Belarus opposition cries fraud as Lukashenko claims landslide victory

Lukashenko and challenger Sviatlana Tsikhanouskaya
Riot in Belarus following Lukashenko’s landslide victory

Belarus opposition claimed massive poll fraud on Monday after election officials said the longtime authoritarian leader Alexander Lukashenko won his sixth consecutive presidential term, taking over 80% of the votes.

The country’s central election commission said after all the ballots have been counted, Lukashenko took 80.23% of the votes, while his main opposition challenger Sviatlana Tsikhanouskaya had only 9.9%.

Tikhanovskaya said she was the winner and demanded the “peaceful” transfer of power amid ongoing protests in the country.

The announcement may exacerbate tensions with opposition supporters, who believe the results of the vote were rigged and plan to gather in Minsk for more protests on Monday evening.

Lukashenko and challenger Sviatlana Tsikhanouskaya

“The results of the vote announced by the central election commission don’t correspond with the reality and go completely against common sense,” Anna Krasulina, spokeswoman for Tsikhanouskaya, said Monday.

Thousands of people took to the streets in a number of Belarusian cities and towns on Sunday night, protesting the early count suggesting Lukashenko’s landslide victory.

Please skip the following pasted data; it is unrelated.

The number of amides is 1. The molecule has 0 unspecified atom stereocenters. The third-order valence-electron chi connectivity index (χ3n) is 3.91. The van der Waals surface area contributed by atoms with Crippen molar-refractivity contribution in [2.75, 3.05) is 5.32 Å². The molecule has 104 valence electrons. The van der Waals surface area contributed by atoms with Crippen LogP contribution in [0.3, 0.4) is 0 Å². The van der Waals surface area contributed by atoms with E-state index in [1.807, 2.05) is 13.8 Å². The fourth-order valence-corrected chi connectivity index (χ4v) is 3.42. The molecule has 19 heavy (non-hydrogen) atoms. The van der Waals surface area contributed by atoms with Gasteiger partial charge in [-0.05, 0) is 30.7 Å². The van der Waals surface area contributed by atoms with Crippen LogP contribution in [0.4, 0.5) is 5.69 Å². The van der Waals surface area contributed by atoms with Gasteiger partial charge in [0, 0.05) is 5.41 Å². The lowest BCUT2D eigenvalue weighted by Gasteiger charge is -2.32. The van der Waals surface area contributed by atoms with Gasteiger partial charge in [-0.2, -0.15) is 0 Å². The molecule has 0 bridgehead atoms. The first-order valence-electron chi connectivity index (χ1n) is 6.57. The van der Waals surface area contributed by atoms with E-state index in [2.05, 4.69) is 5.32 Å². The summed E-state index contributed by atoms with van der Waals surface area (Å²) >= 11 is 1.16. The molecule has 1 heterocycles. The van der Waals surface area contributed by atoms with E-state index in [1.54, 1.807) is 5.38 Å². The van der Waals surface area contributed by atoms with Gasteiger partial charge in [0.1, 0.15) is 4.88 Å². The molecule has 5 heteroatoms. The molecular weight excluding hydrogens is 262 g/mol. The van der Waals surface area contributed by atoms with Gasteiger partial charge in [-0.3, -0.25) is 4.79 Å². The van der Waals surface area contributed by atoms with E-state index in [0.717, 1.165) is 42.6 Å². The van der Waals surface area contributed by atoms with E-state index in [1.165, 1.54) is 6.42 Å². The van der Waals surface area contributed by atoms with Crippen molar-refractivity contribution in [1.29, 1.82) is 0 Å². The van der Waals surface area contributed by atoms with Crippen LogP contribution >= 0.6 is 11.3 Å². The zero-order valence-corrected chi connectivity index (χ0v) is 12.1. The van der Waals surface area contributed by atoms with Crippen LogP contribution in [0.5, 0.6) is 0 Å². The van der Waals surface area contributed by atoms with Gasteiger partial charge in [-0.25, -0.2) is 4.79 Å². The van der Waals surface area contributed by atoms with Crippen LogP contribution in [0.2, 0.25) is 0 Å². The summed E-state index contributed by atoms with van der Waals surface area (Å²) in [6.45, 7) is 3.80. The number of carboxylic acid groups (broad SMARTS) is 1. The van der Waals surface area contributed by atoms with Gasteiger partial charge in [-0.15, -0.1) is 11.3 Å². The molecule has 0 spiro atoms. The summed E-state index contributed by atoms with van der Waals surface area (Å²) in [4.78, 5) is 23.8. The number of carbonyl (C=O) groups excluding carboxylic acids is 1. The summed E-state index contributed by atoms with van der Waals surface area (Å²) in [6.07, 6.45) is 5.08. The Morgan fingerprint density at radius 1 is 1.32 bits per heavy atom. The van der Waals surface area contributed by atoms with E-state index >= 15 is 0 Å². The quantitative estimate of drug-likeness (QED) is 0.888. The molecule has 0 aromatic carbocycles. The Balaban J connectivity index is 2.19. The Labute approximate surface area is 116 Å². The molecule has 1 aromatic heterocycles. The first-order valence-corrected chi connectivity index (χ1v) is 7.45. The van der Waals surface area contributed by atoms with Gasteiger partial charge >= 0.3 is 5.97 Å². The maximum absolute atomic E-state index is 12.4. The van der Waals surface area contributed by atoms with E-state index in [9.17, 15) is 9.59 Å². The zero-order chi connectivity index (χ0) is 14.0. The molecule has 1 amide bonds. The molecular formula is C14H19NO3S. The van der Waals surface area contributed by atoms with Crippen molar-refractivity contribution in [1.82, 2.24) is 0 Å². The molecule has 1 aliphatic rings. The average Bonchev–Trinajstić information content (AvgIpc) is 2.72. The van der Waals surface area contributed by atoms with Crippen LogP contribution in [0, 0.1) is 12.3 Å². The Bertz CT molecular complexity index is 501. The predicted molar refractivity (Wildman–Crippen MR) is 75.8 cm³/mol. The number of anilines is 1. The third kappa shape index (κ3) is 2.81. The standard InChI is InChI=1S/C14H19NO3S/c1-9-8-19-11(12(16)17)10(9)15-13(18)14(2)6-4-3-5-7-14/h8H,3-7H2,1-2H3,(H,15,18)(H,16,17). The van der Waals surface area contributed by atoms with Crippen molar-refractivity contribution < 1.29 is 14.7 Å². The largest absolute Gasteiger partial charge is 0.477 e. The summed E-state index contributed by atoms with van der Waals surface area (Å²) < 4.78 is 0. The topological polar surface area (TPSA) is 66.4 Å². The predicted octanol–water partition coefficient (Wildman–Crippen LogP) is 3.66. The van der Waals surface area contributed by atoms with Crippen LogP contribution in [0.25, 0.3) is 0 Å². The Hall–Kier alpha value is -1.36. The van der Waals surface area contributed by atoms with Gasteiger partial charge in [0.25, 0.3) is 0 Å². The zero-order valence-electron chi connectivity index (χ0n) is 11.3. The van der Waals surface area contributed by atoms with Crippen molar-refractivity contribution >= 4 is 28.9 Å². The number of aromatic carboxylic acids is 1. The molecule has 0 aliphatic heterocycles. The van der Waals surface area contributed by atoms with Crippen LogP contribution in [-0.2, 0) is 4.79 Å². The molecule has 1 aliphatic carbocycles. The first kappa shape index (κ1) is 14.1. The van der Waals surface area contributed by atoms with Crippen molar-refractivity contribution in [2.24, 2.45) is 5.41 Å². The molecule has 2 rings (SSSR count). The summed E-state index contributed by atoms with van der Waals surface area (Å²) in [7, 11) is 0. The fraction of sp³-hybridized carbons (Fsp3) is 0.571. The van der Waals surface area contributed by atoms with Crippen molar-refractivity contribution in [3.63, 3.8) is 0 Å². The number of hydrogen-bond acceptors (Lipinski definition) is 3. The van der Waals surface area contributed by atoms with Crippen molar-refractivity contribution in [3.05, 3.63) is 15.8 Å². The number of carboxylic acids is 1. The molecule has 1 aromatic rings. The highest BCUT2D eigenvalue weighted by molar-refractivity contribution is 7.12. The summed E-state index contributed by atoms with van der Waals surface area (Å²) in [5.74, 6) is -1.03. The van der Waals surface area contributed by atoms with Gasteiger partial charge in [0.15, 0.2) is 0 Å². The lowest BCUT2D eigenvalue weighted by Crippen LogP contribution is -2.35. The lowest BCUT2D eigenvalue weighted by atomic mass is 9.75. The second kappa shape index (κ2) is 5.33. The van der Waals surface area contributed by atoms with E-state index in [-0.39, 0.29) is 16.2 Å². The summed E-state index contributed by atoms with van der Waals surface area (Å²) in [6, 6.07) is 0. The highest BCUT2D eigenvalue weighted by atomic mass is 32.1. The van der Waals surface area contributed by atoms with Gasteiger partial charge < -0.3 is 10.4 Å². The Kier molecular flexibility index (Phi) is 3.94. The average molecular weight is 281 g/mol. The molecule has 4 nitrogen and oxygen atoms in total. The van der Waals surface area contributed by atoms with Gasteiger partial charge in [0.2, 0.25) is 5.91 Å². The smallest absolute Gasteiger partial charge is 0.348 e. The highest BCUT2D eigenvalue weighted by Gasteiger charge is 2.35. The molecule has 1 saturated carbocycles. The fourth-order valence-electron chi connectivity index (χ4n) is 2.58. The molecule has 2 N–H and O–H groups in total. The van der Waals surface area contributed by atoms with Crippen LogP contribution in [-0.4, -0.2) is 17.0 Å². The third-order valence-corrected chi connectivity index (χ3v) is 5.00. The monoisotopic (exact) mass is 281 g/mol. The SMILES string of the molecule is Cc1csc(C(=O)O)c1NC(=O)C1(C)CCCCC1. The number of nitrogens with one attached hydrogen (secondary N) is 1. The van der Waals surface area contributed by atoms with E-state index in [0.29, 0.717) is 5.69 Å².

Tsikhanouskaya, a former English teacher and political novice, rejected the official figures, saying “I will believe my own eyes — the majority was for us.”

Her supporters quickly took to the streets of the capital to protest what they saw as official manipulation of the vote.

They faced rows of riot police in black uniforms who moved quickly to disperse the demonstrators, firing flash-bang grenades and beating them with truncheons.

The brutal crackdown followed a tense campaign that saw massive rallies against Lukashenko, who has ruled the ex-Soviet nation with an iron fist for 26 years.

Lukashenko has not yet commented on the results or the protests, only saying on Monday that “the people” should be the cornerstone of any politics, according to the state news agency Belta.

Several other cities across the country saw similar crackdowns on protesters. According to the Viasna human rights group, more than 200 protesters were detained, dozens sustained injuries and one died as the result of the clashes with police.

Interior Ministry spokeswoman Olga Chemodanova said Monday no one was killed during the protests. Officials wouldn’t say how many people were detained or injured.

On Monday morning, Belarus’ Investigative Committee opened a criminal probe into mass riots and violence toward police officers.